Three parties denied me a flight and compensation — where does the buck stop?

By | September 18th, 2016

Andrew Ong didn’t expect anything to go wrong with the flight he booked for his friend’s wedding. But when it did, he expected the companies involved — WestJet, Delta and Chase Ultimate Rewards — to help him fix it.

None of them did.

All three companies passed the buck, insisting that none of them could help him because they were “not responsible” for his issue. It’s bad enough when one travel company does this to a loyal customer, but three?

That’s infuriating, ridiculous — and unconscionable.

Ong was traveling from Gatwick Airport in London to Seattle via Calgary. The day before his flight was scheduled to depart from Gatwick, Ong received a confirmation email from WestJet, containing hyperlinks that were supposed to allow him to check in for his flight online. When none of the links worked, Ong decided to check in for his flight at the airport.

At Gatwick, Ong checked in, but was given only one boarding pass for the London-to-Calgary leg of his trip. He thought this was simply how WestJet operated and that he would have to get a boarding pass in Calgary for the Calgary-to-Seattle portion of his trip. But as that leg of the flight was on a codeshared Delta flight, Ong was told by a WestJet agent when he arrived in Calgary that WestJet could not print his boarding pass for his flight to Seattle and advised him to go to the Delta kiosk for his boarding pass.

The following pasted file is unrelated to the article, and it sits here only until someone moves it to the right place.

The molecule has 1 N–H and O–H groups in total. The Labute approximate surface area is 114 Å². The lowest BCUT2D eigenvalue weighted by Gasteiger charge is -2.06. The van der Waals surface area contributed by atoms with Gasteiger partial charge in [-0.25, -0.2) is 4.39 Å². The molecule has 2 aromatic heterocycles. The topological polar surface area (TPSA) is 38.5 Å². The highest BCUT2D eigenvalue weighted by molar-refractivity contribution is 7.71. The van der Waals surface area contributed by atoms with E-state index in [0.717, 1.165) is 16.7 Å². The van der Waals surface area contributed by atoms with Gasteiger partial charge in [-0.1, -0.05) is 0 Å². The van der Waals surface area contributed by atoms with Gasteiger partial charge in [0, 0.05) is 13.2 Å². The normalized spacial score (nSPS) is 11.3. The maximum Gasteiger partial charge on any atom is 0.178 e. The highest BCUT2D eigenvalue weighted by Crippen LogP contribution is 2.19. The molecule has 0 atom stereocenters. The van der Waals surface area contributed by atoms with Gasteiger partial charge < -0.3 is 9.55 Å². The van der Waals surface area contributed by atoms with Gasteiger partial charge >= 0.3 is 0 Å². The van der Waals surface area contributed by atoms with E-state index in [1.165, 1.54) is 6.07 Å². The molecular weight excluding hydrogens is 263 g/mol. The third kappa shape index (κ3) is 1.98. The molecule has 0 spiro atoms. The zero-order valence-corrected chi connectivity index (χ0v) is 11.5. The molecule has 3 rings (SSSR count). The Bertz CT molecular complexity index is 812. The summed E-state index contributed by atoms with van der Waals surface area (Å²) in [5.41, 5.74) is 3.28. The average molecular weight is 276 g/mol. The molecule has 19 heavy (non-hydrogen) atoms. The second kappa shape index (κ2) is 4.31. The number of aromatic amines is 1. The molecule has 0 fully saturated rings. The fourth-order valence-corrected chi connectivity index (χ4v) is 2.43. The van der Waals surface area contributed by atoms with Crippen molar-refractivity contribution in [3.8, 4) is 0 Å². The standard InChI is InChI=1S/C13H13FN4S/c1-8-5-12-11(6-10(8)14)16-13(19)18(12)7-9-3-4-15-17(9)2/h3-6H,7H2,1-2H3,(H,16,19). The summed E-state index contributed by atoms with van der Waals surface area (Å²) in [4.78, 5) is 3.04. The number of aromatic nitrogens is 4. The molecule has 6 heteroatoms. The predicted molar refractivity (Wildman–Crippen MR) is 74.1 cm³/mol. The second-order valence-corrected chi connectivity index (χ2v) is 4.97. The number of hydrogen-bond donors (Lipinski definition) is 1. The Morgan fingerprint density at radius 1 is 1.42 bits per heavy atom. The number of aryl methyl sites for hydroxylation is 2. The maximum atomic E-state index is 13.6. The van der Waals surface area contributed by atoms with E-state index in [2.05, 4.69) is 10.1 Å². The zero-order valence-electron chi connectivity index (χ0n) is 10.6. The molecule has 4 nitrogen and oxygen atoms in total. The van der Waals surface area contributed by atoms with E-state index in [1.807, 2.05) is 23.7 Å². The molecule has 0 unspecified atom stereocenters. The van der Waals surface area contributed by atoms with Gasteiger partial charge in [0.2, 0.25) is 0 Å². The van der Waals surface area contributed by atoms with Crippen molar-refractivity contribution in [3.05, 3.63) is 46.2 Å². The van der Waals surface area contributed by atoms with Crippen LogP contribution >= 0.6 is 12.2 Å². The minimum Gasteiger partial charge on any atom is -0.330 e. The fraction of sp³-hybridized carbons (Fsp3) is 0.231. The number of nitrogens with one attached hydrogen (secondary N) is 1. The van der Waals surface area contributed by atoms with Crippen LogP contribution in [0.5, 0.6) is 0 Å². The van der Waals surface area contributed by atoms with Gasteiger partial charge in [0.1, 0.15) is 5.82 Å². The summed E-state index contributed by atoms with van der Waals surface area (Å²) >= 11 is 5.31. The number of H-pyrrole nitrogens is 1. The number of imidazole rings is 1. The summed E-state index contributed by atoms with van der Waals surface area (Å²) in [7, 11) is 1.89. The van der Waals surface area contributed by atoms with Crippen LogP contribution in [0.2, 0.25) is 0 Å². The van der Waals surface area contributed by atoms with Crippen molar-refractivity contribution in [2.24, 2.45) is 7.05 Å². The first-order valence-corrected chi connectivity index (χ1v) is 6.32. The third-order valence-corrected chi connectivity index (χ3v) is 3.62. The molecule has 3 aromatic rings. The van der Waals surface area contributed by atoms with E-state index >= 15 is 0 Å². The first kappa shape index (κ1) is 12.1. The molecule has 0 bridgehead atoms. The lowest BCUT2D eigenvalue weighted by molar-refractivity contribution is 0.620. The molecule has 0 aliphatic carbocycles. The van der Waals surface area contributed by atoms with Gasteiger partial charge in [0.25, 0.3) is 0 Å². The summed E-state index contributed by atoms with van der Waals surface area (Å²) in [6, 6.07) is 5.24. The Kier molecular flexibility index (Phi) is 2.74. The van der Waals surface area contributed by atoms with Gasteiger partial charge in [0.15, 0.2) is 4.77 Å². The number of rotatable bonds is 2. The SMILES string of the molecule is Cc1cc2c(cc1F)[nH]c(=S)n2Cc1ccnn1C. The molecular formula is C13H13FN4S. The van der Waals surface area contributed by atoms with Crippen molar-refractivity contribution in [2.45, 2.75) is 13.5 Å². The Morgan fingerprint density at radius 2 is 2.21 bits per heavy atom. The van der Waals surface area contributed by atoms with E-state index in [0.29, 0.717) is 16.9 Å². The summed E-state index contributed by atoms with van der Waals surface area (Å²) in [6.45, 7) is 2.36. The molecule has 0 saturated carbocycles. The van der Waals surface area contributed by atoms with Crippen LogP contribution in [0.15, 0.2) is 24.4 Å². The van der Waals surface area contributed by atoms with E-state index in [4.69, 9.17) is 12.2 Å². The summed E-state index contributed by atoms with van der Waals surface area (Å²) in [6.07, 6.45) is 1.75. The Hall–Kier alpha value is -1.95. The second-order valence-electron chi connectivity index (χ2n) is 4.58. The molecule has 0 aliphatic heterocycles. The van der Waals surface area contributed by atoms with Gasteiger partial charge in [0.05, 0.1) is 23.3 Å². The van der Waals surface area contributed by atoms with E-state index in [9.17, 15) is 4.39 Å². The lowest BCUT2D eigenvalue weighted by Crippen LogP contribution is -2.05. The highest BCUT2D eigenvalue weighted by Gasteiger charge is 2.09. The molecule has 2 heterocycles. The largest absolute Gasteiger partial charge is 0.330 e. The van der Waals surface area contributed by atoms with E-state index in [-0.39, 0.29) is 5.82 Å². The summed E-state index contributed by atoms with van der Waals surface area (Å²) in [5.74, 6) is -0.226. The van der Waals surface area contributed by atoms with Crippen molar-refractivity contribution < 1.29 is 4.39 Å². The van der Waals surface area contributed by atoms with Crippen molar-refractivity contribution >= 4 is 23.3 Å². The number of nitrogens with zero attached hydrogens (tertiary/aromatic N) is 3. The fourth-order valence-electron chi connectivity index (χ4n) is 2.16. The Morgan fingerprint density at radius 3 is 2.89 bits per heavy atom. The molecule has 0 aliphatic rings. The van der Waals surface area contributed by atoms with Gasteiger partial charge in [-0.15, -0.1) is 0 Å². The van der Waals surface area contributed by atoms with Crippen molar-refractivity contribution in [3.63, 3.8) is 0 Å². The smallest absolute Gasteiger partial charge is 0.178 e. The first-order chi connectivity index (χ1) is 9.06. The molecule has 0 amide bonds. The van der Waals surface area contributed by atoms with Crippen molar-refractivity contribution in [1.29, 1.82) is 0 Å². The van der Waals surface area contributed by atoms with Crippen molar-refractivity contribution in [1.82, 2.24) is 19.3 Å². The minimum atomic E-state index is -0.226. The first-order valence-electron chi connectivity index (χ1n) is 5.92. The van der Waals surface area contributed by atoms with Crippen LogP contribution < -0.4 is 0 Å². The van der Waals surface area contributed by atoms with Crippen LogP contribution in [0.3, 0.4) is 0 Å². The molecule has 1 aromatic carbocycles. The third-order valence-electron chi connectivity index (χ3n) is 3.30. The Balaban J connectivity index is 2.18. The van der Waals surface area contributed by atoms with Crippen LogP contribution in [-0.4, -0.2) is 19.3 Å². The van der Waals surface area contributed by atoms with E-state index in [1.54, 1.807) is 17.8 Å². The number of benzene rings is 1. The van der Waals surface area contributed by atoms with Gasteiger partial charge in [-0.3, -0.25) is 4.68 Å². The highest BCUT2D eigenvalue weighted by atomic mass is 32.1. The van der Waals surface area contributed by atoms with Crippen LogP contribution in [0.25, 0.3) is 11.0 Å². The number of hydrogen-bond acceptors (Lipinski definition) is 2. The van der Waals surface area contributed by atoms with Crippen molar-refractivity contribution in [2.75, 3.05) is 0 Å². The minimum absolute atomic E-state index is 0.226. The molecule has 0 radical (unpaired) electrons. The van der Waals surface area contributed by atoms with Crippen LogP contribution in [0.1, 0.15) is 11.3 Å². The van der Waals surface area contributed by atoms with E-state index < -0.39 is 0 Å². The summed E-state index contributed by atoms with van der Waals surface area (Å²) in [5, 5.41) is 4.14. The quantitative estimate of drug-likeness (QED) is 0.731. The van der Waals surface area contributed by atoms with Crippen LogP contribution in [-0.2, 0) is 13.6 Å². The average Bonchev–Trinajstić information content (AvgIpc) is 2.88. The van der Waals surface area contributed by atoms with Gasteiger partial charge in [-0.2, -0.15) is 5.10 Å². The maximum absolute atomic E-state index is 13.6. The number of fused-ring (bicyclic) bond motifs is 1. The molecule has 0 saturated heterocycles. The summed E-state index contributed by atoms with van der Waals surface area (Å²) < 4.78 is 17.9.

At the Delta kiosk, its agent noted that Ong had purchased a ticket through Chase but his flight was overbooked. Ong did not have a seat and would not be permitted to board the flight, which was the last flight to Seattle that day. He would not arrive in Seattle in time for his friend’s wedding and would have to spend the night in the airport. Delta did not offer Ong any travel vouchers, a hotel voucher, or a meal voucher; nor did it agree to put Ong on the first flight to Seattle the following day. Its agent told him that he would have to contact Chase to book a seat.

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Ong spent an hour on the phone waiting to speak to a supervisor at Chase Ultimate Rewards, who told Ong that the problem was not Chase’s fault but WestJet’s. Ong then returned to the WestJet kiosk, where its personnel shifted the blame to Delta, arguing that the problem was not WestJet’s since the airline does not fly to Seattle. And Delta’s personnel shifted the blame to WestJet and Chase but took no responsibility for it themselves.

Ong tried to speak to a supervisor at Chase again, only to be told that it was not Chase’s responsibility to communicate to him that the flight was oversold, but his own responsibility to check the status of his flight online and that the situation was his own fault.

The supervisor then agreed to give him 5,000 Chase points and booked the next Delta flight to Seattle for him the next day – according to Ong, “as if she were doing me a favor.” Ong thanked her, hung up, slept in the airport, and the next morning went to check in for the Delta flight – only to be told that he still didn’t have a ticket for that flight.

Ong tried speaking to the WestJet and Delta personnel again, and this time the WestJet agent to whom he spoke was sympathetic to his situation. The agent spoke to the Delta agents, who finally got Ong a seat on the flight to Seattle.

Just whose responsibility was it that Ong was prevented from boarding the original flight to Seattle?

WestJet’s confirmation email to Ong should have contained working links so that Ong could have printed boarding passes for all his flights, including his Delta flight. When those links didn’t work, WestJet should have taken responsibility for that error by helping Ong to print a boarding pass.